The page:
It's funny how something like a huge metal gas tank on the outskirts of a town can become an important and even sentimental landmark to its inhabitants. With its colorful stripes painted by the artist Corita softening its hard metal skin, the Boston Gas tank has stood as an icon for years. It can be seen from downtown, Interstate 93, and from aircraft landing at Logan International Airport.

Boston Gas, the former owner of the tank, asked Marlboro, MA-based Preston Productions Inc. to create branding for the new owners, Keyspan, a New York-based energy company, which wanted to use the tank as a billboard to garner attention from local broadcast and print media. The tank was the perfect spot for thousands to see the new identity.

The goal for Preston Productions was to create an exciting laser and light show using the tank as a canvas. The team from Preston included Bill Hedden, laser designer/programmer; Blair Howell, technical director; Jenny Morris, show director; and Steve Santomenna, producer; from Testa Lighting Design was Rich Testa, principal lighting designer. Jeff Hubbell, of lighting supplier High Output, was lighting programmer. The overall show aesthetic was guided by Barry Schneier, Preston Productions' creative director.

A storyboard was developed, telling the history of Boston Gas using photos from its archives, leading up to the new Keyspan identity. In addition to the public display, the six-minute laser-and-light show was transmitted via microwave to Boston's Prudential Tower, where Keyspan executives from New York and Boston were celebrating the company's integration.

The lighting design consisted of several layers. Laser images of the Boston Gas logo transforming into the new Keyspan logo created the core of the presentation. Ten each of Coemar CF1200 HEs and Martin Professional MAC 500s created a colorful framework for the lasers to dance around in. The Coemars have a greater lumen output than the MACs, so the LD kept their intensities in balance. The circumference of the tank was lit with eight each of Coemar CF1200 Spots and Martin MAC 600s, providing a wide range of color-mixing capabilities. Images from the Boston Gas archives were projected from two Pani BP6 Golds, mounted about 200' (60m) away from the tank; 20 High End Dataflash AF-1000 strobes created flashes of light between transitions in the storyline. Everything was controlled from a Flying Pig Systems Wholehog II, with a second as a backup.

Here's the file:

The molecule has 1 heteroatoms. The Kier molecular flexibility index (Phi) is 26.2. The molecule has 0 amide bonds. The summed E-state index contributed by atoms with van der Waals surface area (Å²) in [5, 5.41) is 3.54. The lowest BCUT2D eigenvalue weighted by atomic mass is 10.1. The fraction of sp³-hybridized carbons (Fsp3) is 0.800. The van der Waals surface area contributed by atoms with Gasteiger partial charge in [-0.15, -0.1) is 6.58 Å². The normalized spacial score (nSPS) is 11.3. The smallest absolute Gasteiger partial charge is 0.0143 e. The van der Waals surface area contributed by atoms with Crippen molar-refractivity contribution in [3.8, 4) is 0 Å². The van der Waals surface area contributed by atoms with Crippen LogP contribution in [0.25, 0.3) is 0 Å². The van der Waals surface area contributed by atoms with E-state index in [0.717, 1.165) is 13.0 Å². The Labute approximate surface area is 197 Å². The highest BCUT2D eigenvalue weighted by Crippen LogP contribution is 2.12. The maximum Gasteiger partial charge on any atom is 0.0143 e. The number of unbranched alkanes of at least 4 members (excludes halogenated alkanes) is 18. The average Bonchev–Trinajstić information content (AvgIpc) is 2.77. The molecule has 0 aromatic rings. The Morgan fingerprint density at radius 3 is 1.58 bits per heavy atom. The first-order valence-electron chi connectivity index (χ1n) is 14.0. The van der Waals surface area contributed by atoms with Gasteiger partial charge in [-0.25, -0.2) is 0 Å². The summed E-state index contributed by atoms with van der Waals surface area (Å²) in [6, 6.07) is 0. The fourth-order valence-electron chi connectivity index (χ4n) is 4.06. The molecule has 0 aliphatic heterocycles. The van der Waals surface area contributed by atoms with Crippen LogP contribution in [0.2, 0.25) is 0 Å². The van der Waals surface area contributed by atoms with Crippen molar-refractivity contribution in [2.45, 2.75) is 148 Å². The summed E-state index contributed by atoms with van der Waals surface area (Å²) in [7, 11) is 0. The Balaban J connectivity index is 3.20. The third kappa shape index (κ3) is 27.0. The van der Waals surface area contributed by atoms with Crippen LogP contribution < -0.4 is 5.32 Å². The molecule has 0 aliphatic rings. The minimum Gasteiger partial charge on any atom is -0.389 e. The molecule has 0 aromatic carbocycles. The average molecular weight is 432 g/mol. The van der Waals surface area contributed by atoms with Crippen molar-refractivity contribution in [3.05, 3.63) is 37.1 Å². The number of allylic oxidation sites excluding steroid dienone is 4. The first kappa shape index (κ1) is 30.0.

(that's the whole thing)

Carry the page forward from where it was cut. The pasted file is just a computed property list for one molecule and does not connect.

The install posed several unique problems. Since the tank contains a volatile substance, precautions had to be taken. An unexpected spark could set off a catastrophic event, so any object placed within 15' (4.5m) of the tank had to be rated explosion-proof. The weather also played havoc with the project. The morning of load-in was overcast with a slight chance of rain, but quickly turned into a Nor'easter. The FAA closed Logan Airport due to strong winds. By 10pm the team received a call to quit for the night. By the next morning the rain had stopped, but several items, including two 600A Whisper generators, were in lakes of water. Thanks to the outstanding efforts of production electricians Gordon Manson and Brian Pratt and several electricians from High Output, feeder cable was rerouted and new dry cable laid out.

The laser and light show played for several evenings last November. The Boston Globe declared it “a bold, colorful diversion for motorists.”